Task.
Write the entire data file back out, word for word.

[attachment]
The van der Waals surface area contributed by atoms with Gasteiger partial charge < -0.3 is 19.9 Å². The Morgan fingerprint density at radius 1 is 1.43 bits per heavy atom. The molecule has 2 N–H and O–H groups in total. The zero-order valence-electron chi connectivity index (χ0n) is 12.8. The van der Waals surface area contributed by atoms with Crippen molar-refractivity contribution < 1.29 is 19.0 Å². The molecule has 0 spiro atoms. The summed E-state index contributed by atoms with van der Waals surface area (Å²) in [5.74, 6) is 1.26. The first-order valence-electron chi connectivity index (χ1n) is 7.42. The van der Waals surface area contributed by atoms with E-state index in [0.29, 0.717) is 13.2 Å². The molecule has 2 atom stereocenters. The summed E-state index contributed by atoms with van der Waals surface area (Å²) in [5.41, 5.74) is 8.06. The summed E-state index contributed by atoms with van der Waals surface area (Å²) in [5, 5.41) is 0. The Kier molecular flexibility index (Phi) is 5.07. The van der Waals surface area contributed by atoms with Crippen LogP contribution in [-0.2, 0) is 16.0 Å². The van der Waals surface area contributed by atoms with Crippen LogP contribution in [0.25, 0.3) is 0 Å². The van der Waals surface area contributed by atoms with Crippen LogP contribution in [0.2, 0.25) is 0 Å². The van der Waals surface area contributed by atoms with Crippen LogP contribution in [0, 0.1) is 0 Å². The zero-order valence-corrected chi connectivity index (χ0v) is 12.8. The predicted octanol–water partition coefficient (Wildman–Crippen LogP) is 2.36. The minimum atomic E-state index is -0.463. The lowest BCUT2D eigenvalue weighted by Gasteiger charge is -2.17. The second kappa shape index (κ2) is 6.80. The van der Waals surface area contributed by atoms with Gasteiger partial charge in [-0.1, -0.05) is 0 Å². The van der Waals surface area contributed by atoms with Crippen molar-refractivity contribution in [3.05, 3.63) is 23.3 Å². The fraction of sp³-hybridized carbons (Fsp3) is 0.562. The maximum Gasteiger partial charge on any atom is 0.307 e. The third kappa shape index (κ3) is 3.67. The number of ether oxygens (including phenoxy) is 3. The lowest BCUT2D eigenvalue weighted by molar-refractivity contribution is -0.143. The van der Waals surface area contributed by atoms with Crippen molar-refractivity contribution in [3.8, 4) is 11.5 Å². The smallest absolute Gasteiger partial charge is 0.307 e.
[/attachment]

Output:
The van der Waals surface area contributed by atoms with Gasteiger partial charge < -0.3 is 19.9 Å². The Morgan fingerprint density at radius 1 is 1.43 bits per heavy atom. The molecule has 2 N–H and O–H groups in total. The zero-order valence-electron chi connectivity index (χ0n) is 12.8. The van der Waals surface area contributed by atoms with Crippen molar-refractivity contribution < 1.29 is 19.0 Å². The molecule has 0 spiro atoms. The summed E-state index contributed by atoms with van der Waals surface area (Å²) in [5.74, 6) is 1.26. The first-order valence-electron chi connectivity index (χ1n) is 7.42. The van der Waals surface area contributed by atoms with E-state index in [0.29, 0.717) is 13.2 Å². The molecule has 2 atom stereocenters. The summed E-state index contributed by atoms with van der Waals surface area (Å²) in [5.41, 5.74) is 8.06. The summed E-state index contributed by atoms with van der Waals surface area (Å²) in [5, 5.41) is 0. The Kier molecular flexibility index (Phi) is 5.07. The van der Waals surface area contributed by atoms with Crippen LogP contribution in [-0.2, 0) is 16.0 Å². The van der Waals surface area contributed by atoms with Crippen LogP contribution in [0.25, 0.3) is 0 Å². The van der Waals surface area contributed by atoms with Crippen LogP contribution in [0.2, 0.25) is 0 Å². The van der Waals surface area contributed by atoms with Crippen LogP contribution in [0, 0.1) is 0 Å². The zero-order valence-corrected chi connectivity index (χ0v) is 12.8. The predicted octanol–water partition coefficient (Wildman–Crippen LogP) is 2.36. The minimum atomic E-state index is -0.463. The lowest BCUT2D eigenvalue weighted by Gasteiger charge is -2.17. The second kappa shape index (κ2) is 6.80. The van der Waals surface area contributed by atoms with Gasteiger partial charge in [-0.1, -0.05) is 0 Å². The van der Waals surface area contributed by atoms with Crippen molar-refractivity contribution in [3.05, 3.63) is 23.3 Å². The fraction of sp³-hybridized carbons (Fsp3) is 0.562. The maximum Gasteiger partial charge on any atom is 0.307 e. The third kappa shape index (κ3) is 3.67. The number of ether oxygens (including phenoxy) is 3. The lowest BCUT2D eigenvalue weighted by molar-refractivity contribution is -0.143. The van der Waals surface area contributed by atoms with Crippen molar-refractivity contribution in [3.8, 4) is 11.5 Å². The smallest absolute Gasteiger partial charge is 0.307 e.